NetZero NotZero?
December 26, 2000 2:59 PM   Subscribe

NetZero NotZero? The "Free ISP" as a business model is now virtually extinct, with NetZero's announcement that, as of Jan. 1st, it'll charge $9.95 to "professional users" who are online more than 40 hours a month. Does anybody here care? (Probably not, but it's been such a bad day for new posts on MeFi, I had to do something.)
posted by wendell (11 comments total)
It is not uncommon that products and/or services are offered free for PERSONAL use, whereas, non-personal and non-educational "licensees" are required to pay a fee.
posted by chrish at 3:10 PM on December 26, 2000

... and no. I do not care (sorry).
posted by chrish at 3:11 PM on December 26, 2000

Yeah, but they are simply defining "professional" as anyone who's on-line over 40 hours a month (when they are probably mostly just poverty-stricken internet-junkies like m... uh, nevermind.

Besides, if putting ads in the user's face has any value in general, why wouldn't it be MORE valuable for the heavy users, instead of less (of course, just because they're charging for the online time, doesn't mean they'll STOP feed ing the ads...).
posted by wendell at 3:22 PM on December 26, 2000

I'd drop Netzero and get a proper ISP. Among the free ISPs I hear AltvaVista is pretty decent.
posted by riffola at 4:32 PM on December 26, 2000

The company behind Altavista's free ISP service was pretty decent.
posted by allaboutgeorge at 4:44 PM on December 26, 2000

AltaVista's already dead. Its provider, 1stUp, closed it's virtual doors a few days ago. So did Spinway, which provided the KMart/Yahoo strange bedfellowing called, but KMart is keeping the service open (for now) as a promotion device for its apparently-booming web store.

Boy, am I losing coolness points for admitting I know all about these... wait a minute... I never HAD any coolness points.
posted by wendell at 4:45 PM on December 26, 2000

Here's an article all about it.
posted by Steven Den Beste at 5:42 PM on December 26, 2000

The obvious solution, to me at least, is simply to have multiple NetZero accounts. Who will know? I believe I have two, I got one just for those occasions when travelling and unable to connect into my normal server, and then in a computer changeover forgot my information, so I just got a second account.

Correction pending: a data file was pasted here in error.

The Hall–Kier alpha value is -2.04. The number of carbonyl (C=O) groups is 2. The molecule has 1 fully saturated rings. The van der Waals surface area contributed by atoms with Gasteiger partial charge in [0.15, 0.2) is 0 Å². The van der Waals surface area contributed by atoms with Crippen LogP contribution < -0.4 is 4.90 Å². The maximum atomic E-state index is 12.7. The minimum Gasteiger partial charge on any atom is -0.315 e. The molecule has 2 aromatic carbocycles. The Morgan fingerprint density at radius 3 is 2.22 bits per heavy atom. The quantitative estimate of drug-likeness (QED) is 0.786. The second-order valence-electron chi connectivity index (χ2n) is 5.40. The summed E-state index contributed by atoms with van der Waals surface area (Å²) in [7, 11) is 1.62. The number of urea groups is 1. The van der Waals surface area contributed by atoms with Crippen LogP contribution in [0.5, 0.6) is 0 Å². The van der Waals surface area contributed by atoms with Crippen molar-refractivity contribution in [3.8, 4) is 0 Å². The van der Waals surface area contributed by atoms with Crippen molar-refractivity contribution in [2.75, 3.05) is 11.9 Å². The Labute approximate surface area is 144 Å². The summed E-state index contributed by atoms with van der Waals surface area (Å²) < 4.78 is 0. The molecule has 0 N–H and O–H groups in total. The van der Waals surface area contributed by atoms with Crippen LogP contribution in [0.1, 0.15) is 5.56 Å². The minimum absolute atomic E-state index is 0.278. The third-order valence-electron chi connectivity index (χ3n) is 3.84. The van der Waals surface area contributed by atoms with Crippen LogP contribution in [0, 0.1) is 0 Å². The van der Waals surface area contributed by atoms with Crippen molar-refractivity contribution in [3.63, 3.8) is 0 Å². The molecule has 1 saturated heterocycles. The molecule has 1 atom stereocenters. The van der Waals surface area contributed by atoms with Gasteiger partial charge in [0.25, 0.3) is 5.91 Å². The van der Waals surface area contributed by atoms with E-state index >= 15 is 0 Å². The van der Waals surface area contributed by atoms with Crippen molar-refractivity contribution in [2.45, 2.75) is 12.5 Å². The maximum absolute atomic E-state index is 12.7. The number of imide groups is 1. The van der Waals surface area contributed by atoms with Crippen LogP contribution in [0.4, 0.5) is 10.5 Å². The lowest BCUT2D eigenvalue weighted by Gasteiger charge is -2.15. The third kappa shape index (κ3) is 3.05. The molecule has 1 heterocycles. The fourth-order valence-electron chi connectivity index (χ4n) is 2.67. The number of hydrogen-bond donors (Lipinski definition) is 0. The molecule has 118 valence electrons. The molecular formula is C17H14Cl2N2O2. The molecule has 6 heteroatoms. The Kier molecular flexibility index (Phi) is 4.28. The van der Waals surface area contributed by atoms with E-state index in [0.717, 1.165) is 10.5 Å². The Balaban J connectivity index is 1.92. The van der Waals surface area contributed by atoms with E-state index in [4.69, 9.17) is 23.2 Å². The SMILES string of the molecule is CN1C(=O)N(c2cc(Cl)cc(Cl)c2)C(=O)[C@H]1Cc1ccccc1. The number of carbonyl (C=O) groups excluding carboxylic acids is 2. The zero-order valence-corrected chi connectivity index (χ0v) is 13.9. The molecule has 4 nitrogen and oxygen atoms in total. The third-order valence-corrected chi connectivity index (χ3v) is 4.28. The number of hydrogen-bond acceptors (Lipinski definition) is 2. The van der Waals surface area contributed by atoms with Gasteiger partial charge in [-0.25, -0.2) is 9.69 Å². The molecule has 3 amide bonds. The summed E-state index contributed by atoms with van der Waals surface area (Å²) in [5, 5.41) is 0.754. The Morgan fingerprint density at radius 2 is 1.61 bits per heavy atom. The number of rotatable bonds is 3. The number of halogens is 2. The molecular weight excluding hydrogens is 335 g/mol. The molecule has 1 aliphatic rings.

But when AT&T Worldnet is offering up to 150 hours for $4.95/mo, and hundreds of small ISPs offering unlimited accounts for less than $10/mo, there really is not much place for freebie ISPs anymore.
posted by Dreama at 7:31 PM on December 26, 2000

About nine months ago I decided to give all the ad-based ISP's a test drive. Not only was it extremely informative as to just how ineffectual banner advertising can be, it also made me appreciate how successful it could become.

I got used to glancing at the ad window while a site loaded, and occasionally I'd do my part and click-through those that interested me.

Now I've grown accustomed to this symbiotic little relationship. Now I'm actually willing to exchange my personal demographic information in exchange for goods and services. So why is it that all the ad-based providers are suddenly folding?

Is the demographic data not as valuable as once thought? Or is it that no one is exploiting its full potential?
posted by johnnyace at 11:09 PM on December 26, 2000

Slightly tangential: There's a guy who worked at one of my gigs this year who actually signed up for multiple "ad-vantage" programs where he ran a little http app in the corner that monitored his browser usage and rewarded clicking on approved, advertised sites. So he also ran a little keyboard/mouse utility that would simulate "browsing behavior" while he wasn't around.

Every time I sat at his keyboard, I was surprised by windows opening unexpectedly and cursor movement I couldn't control.

Apparently, it earned him beer money, like $20/month.
posted by dhartung at 11:18 PM on December 26, 2000

My experience with NetZero is that it usually has better dowstream speeds and fewer busy signals and disconnects than many pay ISPs out there. If you have a big enough monitor, the ad banner is easy to ignore.

The only thing I hated was the (deliberate, one assumes) quirk that, while it didn't obstruct retrieval of my POP-served work e-mail, its SMTP protocol refused to send out any email via a desktop-resident mail program which lacked the subdomain, so I couldn't use send email from home with my work address on it, as I had become accustomed to doing via my Erols account.
posted by MattD at 1:16 AM on December 27, 2000

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